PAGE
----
Risk of Sea Levels Increasing Along Coastal Cities

Source: Houston Public Media

By: Aarav Sapa

The gradual increase in seawater levels has contributed to the gradual sinking of coastal cities in the United States. This problem continues to be a silent problem that risks flooding and the livelihood or lifestyle of locals in these cities. Researchers from different universities in the US, Canada, England, and India have all reported and created a study to examine the potential impacts of subsidence in 32 cities along the Atlantic, Gulf, and Pacific Coasts. For instance, New York City, San Francisco, and many other U.S. coastal cities, are at risk of sinking into the ocean. The study showed that hundreds of thousands of residents will eventually be displaced by 2050 when sea levels are projected to have risen by at least 10 inches. 

Most of this subsidence occurs along the Gulf Coast, most likely because sea levels have risen over the decade and are happening more quickly than in other regions. A recent reporter who reported the study states, “Even if climate change mitigation efforts succeed in stabilizing temperature in the future decades, sea levels will continue to rise due to the continuing response of oceans to past warming.” In addition, the study later found that the 32 cities are projected to have a population of about 25 million by 2050, along with about 10 million properties valued at roughly $12 trillion. Moreover, along the Gulf Coast, subsidence is projected to account for nearly 30 percent of total flooding by 2050, a more significant rate than on the Atlantic and Pacific coasts. The study states that airports and refineries are anticipated to be among the exposed infrastructure along the Gulf Coast.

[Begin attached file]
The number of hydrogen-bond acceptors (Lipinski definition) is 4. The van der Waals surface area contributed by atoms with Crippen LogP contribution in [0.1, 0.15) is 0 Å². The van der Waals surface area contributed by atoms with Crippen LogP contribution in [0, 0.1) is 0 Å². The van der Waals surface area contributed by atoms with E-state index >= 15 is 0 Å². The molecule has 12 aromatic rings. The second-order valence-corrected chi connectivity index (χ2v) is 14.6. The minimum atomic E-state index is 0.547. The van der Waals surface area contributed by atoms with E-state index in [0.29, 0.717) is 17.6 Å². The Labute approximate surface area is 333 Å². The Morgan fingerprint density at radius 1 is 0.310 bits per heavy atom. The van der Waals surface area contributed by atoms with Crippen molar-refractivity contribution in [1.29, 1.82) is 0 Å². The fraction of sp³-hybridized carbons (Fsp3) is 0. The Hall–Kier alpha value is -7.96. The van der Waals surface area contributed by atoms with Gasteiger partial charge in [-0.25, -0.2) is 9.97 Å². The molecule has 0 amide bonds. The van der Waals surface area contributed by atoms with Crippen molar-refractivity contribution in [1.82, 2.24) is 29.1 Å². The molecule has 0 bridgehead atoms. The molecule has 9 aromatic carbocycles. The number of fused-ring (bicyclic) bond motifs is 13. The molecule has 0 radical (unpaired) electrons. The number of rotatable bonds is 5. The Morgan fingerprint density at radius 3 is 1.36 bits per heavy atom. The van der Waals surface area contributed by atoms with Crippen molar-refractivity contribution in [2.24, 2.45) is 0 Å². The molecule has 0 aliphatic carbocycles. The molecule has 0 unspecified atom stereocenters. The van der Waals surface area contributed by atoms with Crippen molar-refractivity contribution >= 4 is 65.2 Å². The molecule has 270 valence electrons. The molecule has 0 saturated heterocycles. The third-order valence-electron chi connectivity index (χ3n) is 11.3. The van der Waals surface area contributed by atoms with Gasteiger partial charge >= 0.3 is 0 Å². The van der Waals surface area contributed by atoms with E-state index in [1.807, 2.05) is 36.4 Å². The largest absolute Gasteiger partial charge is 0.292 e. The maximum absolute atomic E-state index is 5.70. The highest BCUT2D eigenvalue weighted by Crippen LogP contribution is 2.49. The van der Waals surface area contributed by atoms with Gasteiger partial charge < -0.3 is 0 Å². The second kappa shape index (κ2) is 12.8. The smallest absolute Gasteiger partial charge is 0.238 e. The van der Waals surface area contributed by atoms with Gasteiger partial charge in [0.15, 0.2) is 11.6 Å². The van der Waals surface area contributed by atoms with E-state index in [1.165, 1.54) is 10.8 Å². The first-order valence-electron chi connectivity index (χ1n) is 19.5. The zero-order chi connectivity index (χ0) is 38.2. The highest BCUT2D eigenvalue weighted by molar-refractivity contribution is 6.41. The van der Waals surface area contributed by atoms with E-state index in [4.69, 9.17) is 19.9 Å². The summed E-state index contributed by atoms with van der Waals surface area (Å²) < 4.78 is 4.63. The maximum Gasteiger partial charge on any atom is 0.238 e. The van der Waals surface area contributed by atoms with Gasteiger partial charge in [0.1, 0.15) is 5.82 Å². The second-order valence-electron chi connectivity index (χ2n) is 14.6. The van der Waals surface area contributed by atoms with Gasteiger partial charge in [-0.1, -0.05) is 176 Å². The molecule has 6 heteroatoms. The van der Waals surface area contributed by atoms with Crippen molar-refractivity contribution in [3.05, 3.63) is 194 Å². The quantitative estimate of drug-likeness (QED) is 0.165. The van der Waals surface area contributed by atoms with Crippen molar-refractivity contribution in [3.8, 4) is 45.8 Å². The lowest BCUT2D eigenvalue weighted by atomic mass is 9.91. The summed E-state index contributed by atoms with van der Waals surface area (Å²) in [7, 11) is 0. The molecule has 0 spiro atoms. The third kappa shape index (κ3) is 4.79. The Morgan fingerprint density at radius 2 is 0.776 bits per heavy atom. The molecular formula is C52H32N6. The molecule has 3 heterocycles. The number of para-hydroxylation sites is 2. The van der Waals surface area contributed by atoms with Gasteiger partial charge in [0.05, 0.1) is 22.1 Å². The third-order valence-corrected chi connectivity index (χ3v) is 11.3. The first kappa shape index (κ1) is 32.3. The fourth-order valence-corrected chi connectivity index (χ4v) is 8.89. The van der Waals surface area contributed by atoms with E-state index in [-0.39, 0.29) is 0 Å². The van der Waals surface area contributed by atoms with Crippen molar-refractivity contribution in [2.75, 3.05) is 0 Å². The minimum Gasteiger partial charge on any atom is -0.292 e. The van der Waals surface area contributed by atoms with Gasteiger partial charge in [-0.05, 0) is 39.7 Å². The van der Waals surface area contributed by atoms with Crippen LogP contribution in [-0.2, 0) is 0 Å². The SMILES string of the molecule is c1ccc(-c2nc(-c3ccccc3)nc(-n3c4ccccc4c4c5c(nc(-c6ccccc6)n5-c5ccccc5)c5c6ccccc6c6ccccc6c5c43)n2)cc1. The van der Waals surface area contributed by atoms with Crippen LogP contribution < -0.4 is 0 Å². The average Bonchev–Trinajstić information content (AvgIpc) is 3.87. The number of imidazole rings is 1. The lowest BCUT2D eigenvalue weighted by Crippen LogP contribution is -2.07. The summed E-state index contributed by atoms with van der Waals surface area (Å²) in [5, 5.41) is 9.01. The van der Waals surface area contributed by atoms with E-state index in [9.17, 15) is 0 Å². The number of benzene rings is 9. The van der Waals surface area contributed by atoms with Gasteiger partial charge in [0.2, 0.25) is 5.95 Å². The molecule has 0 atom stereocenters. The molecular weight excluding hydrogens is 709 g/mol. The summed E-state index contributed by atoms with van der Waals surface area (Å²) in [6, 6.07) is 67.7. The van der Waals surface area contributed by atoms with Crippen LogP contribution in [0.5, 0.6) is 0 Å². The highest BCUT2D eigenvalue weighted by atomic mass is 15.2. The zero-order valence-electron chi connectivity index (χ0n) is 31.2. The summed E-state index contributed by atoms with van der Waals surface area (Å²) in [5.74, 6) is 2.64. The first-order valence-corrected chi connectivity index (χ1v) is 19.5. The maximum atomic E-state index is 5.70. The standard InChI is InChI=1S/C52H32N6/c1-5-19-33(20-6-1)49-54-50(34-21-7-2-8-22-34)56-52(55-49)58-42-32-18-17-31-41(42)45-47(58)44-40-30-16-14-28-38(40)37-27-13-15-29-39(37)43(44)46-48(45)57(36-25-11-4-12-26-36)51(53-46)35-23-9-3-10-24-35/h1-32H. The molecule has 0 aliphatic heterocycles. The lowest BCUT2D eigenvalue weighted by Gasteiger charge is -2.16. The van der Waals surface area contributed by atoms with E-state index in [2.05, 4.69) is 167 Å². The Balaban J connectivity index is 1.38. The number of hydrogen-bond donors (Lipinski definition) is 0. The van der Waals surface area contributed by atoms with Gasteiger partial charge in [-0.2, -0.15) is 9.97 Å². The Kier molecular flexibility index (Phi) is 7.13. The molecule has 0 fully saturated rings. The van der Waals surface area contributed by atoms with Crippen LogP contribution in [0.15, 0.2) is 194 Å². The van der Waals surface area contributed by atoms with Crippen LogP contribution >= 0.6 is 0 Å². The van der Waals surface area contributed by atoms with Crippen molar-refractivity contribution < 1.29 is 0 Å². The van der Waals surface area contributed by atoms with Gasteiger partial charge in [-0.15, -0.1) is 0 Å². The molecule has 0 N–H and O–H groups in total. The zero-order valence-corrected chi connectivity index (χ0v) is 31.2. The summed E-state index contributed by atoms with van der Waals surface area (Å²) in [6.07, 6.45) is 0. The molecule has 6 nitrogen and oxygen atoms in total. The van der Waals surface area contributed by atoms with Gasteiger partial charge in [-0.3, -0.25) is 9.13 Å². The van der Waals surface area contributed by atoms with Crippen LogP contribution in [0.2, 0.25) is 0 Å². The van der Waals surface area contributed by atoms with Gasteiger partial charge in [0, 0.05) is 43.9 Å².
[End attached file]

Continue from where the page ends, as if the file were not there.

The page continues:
Although some precautionary measures, such as flood-control structures, have been placed, many claim they will only be practical in the short term. Their effectiveness is only partially guaranteed and is only a temporary solution. However, a more proactive approach that individuals that were part of the study recommend is to limit the impacts of sea-level rise. Methods include using nature-based protections such as marshes and mangroves, structural protections such as the Ike Dike, land-raising and subsidence control, strategic land-use planning to reduce vulnerability, and stringent climate-change policies that keep carbon emissions low. Nevertheless, land subsidence continues to be a problem in our world and needs to be addressed as soon as possible.